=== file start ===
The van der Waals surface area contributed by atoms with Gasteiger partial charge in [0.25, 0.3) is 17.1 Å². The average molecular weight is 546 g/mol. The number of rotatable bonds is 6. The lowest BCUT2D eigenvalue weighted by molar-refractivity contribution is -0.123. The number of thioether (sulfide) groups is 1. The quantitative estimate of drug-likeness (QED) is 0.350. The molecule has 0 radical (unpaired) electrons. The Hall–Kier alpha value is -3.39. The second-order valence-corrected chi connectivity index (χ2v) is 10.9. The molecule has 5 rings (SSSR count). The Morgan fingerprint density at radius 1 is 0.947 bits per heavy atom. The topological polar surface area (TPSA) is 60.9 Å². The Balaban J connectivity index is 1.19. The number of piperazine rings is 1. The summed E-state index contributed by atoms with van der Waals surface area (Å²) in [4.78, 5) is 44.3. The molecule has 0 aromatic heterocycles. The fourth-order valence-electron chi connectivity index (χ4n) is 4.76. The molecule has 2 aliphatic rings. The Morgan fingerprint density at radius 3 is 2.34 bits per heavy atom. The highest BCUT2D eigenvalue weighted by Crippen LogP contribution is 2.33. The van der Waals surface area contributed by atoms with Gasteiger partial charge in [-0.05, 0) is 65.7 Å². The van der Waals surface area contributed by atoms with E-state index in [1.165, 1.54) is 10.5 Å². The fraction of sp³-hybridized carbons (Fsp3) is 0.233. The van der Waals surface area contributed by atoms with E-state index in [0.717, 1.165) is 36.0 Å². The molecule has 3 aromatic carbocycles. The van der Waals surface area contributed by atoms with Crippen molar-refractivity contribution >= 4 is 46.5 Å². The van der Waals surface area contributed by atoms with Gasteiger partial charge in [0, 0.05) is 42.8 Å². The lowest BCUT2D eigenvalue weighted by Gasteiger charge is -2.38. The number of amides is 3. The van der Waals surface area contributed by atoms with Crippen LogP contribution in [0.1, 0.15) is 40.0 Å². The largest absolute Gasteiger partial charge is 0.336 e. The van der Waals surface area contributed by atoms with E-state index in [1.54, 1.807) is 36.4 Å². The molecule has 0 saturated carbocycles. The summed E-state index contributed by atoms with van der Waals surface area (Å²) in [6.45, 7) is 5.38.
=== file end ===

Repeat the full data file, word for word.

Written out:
The van der Waals surface area contributed by atoms with Gasteiger partial charge in [0.25, 0.3) is 17.1 Å². The average molecular weight is 546 g/mol. The number of rotatable bonds is 6. The lowest BCUT2D eigenvalue weighted by molar-refractivity contribution is -0.123. The number of thioether (sulfide) groups is 1. The quantitative estimate of drug-likeness (QED) is 0.350. The molecule has 0 radical (unpaired) electrons. The Hall–Kier alpha value is -3.39. The second-order valence-corrected chi connectivity index (χ2v) is 10.9. The molecule has 5 rings (SSSR count). The Morgan fingerprint density at radius 1 is 0.947 bits per heavy atom. The topological polar surface area (TPSA) is 60.9 Å². The Balaban J connectivity index is 1.19. The number of piperazine rings is 1. The summed E-state index contributed by atoms with van der Waals surface area (Å²) in [4.78, 5) is 44.3. The molecule has 0 aromatic heterocycles. The fourth-order valence-electron chi connectivity index (χ4n) is 4.76. The molecule has 2 aliphatic rings. The Morgan fingerprint density at radius 3 is 2.34 bits per heavy atom. The highest BCUT2D eigenvalue weighted by Crippen LogP contribution is 2.33. The van der Waals surface area contributed by atoms with Gasteiger partial charge in [-0.05, 0) is 65.7 Å². The van der Waals surface area contributed by atoms with E-state index in [1.165, 1.54) is 10.5 Å². The fraction of sp³-hybridized carbons (Fsp3) is 0.233. The van der Waals surface area contributed by atoms with E-state index in [0.717, 1.165) is 36.0 Å². The molecule has 3 aromatic carbocycles. The van der Waals surface area contributed by atoms with Crippen molar-refractivity contribution >= 4 is 46.5 Å². The van der Waals surface area contributed by atoms with Gasteiger partial charge in [0, 0.05) is 42.8 Å². The lowest BCUT2D eigenvalue weighted by Gasteiger charge is -2.38. The number of amides is 3. The van der Waals surface area contributed by atoms with Crippen LogP contribution in [0.1, 0.15) is 40.0 Å². The largest absolute Gasteiger partial charge is 0.336 e. The van der Waals surface area contributed by atoms with E-state index in [1.54, 1.807) is 36.4 Å². The molecule has 0 saturated carbocycles. The summed E-state index contributed by atoms with van der Waals surface area (Å²) in [6.45, 7) is 5.38.